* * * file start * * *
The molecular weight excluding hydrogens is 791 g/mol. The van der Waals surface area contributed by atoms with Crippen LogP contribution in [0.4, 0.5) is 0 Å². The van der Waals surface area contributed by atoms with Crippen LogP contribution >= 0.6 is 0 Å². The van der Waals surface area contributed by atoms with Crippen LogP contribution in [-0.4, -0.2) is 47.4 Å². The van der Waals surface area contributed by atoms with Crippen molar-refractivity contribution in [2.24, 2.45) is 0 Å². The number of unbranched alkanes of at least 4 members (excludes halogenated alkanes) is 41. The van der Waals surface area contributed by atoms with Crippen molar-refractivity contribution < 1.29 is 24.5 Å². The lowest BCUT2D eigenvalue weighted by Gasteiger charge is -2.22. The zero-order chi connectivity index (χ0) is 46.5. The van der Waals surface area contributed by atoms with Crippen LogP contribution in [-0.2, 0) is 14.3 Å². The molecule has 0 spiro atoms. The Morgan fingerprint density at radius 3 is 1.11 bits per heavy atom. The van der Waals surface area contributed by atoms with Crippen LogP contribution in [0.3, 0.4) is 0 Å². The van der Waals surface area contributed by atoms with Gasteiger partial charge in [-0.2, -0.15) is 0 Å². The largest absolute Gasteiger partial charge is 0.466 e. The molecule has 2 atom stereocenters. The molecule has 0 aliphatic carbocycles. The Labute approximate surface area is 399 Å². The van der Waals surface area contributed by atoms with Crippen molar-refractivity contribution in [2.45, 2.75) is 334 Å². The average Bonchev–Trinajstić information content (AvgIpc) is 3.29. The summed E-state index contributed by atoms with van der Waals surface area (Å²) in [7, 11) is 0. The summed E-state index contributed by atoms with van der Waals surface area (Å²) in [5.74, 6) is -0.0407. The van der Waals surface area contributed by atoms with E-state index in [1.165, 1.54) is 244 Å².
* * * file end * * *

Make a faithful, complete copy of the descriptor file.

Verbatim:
The molecular weight excluding hydrogens is 791 g/mol. The van der Waals surface area contributed by atoms with Crippen LogP contribution in [0.4, 0.5) is 0 Å². The van der Waals surface area contributed by atoms with Crippen LogP contribution >= 0.6 is 0 Å². The van der Waals surface area contributed by atoms with Crippen LogP contribution in [-0.4, -0.2) is 47.4 Å². The van der Waals surface area contributed by atoms with Crippen molar-refractivity contribution in [2.24, 2.45) is 0 Å². The number of unbranched alkanes of at least 4 members (excludes halogenated alkanes) is 41. The van der Waals surface area contributed by atoms with Crippen molar-refractivity contribution < 1.29 is 24.5 Å². The lowest BCUT2D eigenvalue weighted by Gasteiger charge is -2.22. The zero-order chi connectivity index (χ0) is 46.5. The van der Waals surface area contributed by atoms with Crippen LogP contribution in [-0.2, 0) is 14.3 Å². The molecule has 0 spiro atoms. The Morgan fingerprint density at radius 3 is 1.11 bits per heavy atom. The van der Waals surface area contributed by atoms with Crippen LogP contribution in [0.3, 0.4) is 0 Å². The van der Waals surface area contributed by atoms with Gasteiger partial charge in [-0.2, -0.15) is 0 Å². The largest absolute Gasteiger partial charge is 0.466 e. The molecule has 2 atom stereocenters. The molecule has 0 aliphatic carbocycles. The Labute approximate surface area is 399 Å². The van der Waals surface area contributed by atoms with Crippen molar-refractivity contribution in [2.45, 2.75) is 334 Å². The average Bonchev–Trinajstić information content (AvgIpc) is 3.29. The summed E-state index contributed by atoms with van der Waals surface area (Å²) in [7, 11) is 0. The summed E-state index contributed by atoms with van der Waals surface area (Å²) in [5.74, 6) is -0.0407. The van der Waals surface area contributed by atoms with E-state index in [1.165, 1.54) is 244 Å².